Azure's capacity limitations are continuing. What can customers do?

As supply-chain constraints continue to impact Microsoft's cloud capacity, there are some steps customers can take to try to lessen the impact.
Written by Mary Jo Foley, Senior Contributing Editor
Credit: Microsoft

At the start of the global COVID-19 pandemic in 2020, Microsoft officials were proactive in explaining how the company was trying to head off cloud-computing capacity issues in spite of increased demand. Two years later, Microsoft customers are still encountering capacity problems thanks to continuing supply-chain limitations. The difference now is officials aren't saying as much publicly about what's going on. Privately, however, they may be.

A report by The Information from last week indicates. Capacity issues are affecting Azure datacenters in Washington State, Europe and Asia due to supply chain issues. More than two dozen Azure data centers in countries around the world are operating with limited server capacity, the report says. And capacity is expected to remain limited until at least early next year, it adds.

Talking to customers and partners, the reality that the Cloud isn't limitless and is bound by how rapidly big companies can scale out their datacenters has become almost common knowledge. The idea that the Cloud was out of the room two or three years ago seemed crazy. Now it's the new norm, not just for Microsoft but for AWS and Google. 

Microsoft notifies at least some customers that there are quotas on how much cloud capacity the company can provide. Not surprisingly, given that its customer base is largely enterprise customers, Microsoft prioritizes its capacity for existing business users, which means newer and pending customers are more likely to hit quotas and hard barriers. 

"I didn't think that Azure having capacity issues was news. I thought that thanks to all the jokes on social media, everyone took it for granted that the effects of the pandemic and cargo crises had crippled electronics supplies the world over," blogged Aidan Finn, a Microsoft Most Valuable Professional (MVP) and Principal Consultant for Innofactor Norway.

Microsoft officials said a couple of years ago that it would be limited in adding more datacenters because of shortages of chips and servers -- a situation that it seemingly rectified later. A year ago, officials said the company was on pace to build annually 50 to 100 new datacenters (not datacenter regions, but actual physical datacenters). But supply chain uncertainties have continued to make fulfilling this goal challenging. It's not just chips and servers that are in short supply. Everything from power supplies to concrete also is hard to come by.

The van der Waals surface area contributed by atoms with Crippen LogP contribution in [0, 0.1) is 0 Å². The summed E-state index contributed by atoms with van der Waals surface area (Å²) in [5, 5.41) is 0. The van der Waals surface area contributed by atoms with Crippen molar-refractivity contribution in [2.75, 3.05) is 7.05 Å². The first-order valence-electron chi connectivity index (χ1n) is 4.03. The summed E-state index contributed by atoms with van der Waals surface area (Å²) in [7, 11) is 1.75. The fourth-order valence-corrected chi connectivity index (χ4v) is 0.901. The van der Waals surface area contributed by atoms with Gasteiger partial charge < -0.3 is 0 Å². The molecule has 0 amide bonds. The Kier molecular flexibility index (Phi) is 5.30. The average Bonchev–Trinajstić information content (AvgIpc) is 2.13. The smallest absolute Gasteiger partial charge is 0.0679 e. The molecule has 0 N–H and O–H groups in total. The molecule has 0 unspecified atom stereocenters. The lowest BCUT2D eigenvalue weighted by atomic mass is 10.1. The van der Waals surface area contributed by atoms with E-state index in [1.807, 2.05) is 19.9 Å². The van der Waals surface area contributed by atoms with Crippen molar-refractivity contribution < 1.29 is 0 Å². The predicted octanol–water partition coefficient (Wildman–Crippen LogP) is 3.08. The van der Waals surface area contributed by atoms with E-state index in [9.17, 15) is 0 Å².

Couple these shortages with Microsoft deciding to prioritize spinning up cloud security services when needed to help with the war in Ukraine, and you've got a situation where even the best workload balancing plans can't produce capacity miracles.

Microsoft officials won't comment on the extent to which Azure's capacity is limited. But they do acknowledge that existing customers get first dibs. The official statement from a company spokesperson:

"Across the globe, we have seen unprecedented growth in the Cloud. With this surge, coupled with macro trends impacting the whole industry, we've taken steps to address customer increases in capacity while also expediting server deployment in our datacenters. Our priority remains ensuring business continuity for customers. In addition to managing and planning for growth, we actively load balance as needed. If it does become necessary to put capacity restrictions in place, we will first restrict trials and internal workloads to prioritize growth of existing customers."

So what can customers do to try to head off the impact of capacity issues?

For one, customers should be looking at least two to three years out in planning their needs and Cloud spending. And they should talk to their Microsoft representatives about what Azure will be able to handle during that time period. They also should keep their eyes on quotas and anticipate any scale-out needs six months in advance, according to people I've asked about this.

While some Microsoft partners advise clients to look at legacy virtual machine SKUs as a possible way to get around capacity issues, others say customers should try to use the latest SKUs even though they require newer and possibly less readily available hardware. And in cases where customers are big enough, multiregional architectures spanning multiple availability zones may help with supply -- as long as companies can afford to pay for it. 

Finn also suggested the possible disablement of auto-scaling and potentially reserving VM capacity in advance.

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